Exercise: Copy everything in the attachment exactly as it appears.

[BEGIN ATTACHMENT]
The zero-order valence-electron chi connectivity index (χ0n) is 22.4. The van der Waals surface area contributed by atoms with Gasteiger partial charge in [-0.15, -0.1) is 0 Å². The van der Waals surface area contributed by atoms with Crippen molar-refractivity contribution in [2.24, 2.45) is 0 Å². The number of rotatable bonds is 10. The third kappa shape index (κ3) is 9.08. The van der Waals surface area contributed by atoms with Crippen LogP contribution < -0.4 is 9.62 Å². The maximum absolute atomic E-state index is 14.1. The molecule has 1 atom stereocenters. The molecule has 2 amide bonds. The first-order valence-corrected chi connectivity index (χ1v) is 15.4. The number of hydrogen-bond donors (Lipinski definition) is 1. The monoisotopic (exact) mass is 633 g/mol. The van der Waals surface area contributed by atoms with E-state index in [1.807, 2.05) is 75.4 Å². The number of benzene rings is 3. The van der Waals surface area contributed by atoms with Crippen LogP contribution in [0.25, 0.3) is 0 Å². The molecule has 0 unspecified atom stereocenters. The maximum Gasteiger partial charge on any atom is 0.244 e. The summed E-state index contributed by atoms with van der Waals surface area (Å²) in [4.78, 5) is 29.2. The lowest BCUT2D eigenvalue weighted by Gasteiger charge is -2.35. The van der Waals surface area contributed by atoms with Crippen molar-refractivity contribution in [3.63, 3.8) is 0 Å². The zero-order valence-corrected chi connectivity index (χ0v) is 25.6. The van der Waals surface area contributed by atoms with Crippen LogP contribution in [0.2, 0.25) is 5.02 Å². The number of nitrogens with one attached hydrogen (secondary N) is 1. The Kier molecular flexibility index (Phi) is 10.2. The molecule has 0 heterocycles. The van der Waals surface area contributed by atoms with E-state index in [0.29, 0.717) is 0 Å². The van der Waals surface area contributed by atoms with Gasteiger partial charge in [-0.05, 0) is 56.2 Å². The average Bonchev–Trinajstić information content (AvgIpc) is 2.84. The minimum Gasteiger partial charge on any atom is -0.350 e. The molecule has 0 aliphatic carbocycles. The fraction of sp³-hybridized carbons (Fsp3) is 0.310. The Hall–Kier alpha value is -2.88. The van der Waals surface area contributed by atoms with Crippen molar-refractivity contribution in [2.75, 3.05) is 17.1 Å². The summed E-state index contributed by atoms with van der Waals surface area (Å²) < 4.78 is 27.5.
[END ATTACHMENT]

The zero-order valence-electron chi connectivity index (χ0n) is 22.4. The van der Waals surface area contributed by atoms with Gasteiger partial charge in [-0.15, -0.1) is 0 Å². The van der Waals surface area contributed by atoms with Crippen molar-refractivity contribution in [2.24, 2.45) is 0 Å². The number of rotatable bonds is 10. The third kappa shape index (κ3) is 9.08. The van der Waals surface area contributed by atoms with Crippen LogP contribution < -0.4 is 9.62 Å². The maximum absolute atomic E-state index is 14.1. The molecule has 1 atom stereocenters. The molecule has 2 amide bonds. The first-order valence-corrected chi connectivity index (χ1v) is 15.4. The number of hydrogen-bond donors (Lipinski definition) is 1. The monoisotopic (exact) mass is 633 g/mol. The van der Waals surface area contributed by atoms with E-state index in [1.807, 2.05) is 75.4 Å². The number of benzene rings is 3. The van der Waals surface area contributed by atoms with Crippen LogP contribution in [0.25, 0.3) is 0 Å². The molecule has 0 unspecified atom stereocenters. The maximum Gasteiger partial charge on any atom is 0.244 e. The summed E-state index contributed by atoms with van der Waals surface area (Å²) in [4.78, 5) is 29.2. The lowest BCUT2D eigenvalue weighted by Gasteiger charge is -2.35. The van der Waals surface area contributed by atoms with Crippen molar-refractivity contribution in [3.63, 3.8) is 0 Å². The zero-order valence-corrected chi connectivity index (χ0v) is 25.6. The van der Waals surface area contributed by atoms with Crippen LogP contribution in [0.2, 0.25) is 5.02 Å². The number of nitrogens with one attached hydrogen (secondary N) is 1. The Kier molecular flexibility index (Phi) is 10.2. The molecule has 0 heterocycles. The van der Waals surface area contributed by atoms with E-state index in [0.29, 0.717) is 0 Å². The van der Waals surface area contributed by atoms with Gasteiger partial charge in [-0.05, 0) is 56.2 Å². The average Bonchev–Trinajstić information content (AvgIpc) is 2.84. The minimum Gasteiger partial charge on any atom is -0.350 e. The molecule has 0 aliphatic carbocycles. The fraction of sp³-hybridized carbons (Fsp3) is 0.310. The Hall–Kier alpha value is -2.88. The van der Waals surface area contributed by atoms with Crippen molar-refractivity contribution in [2.75, 3.05) is 17.1 Å². The summed E-state index contributed by atoms with van der Waals surface area (Å²) < 4.78 is 27.5.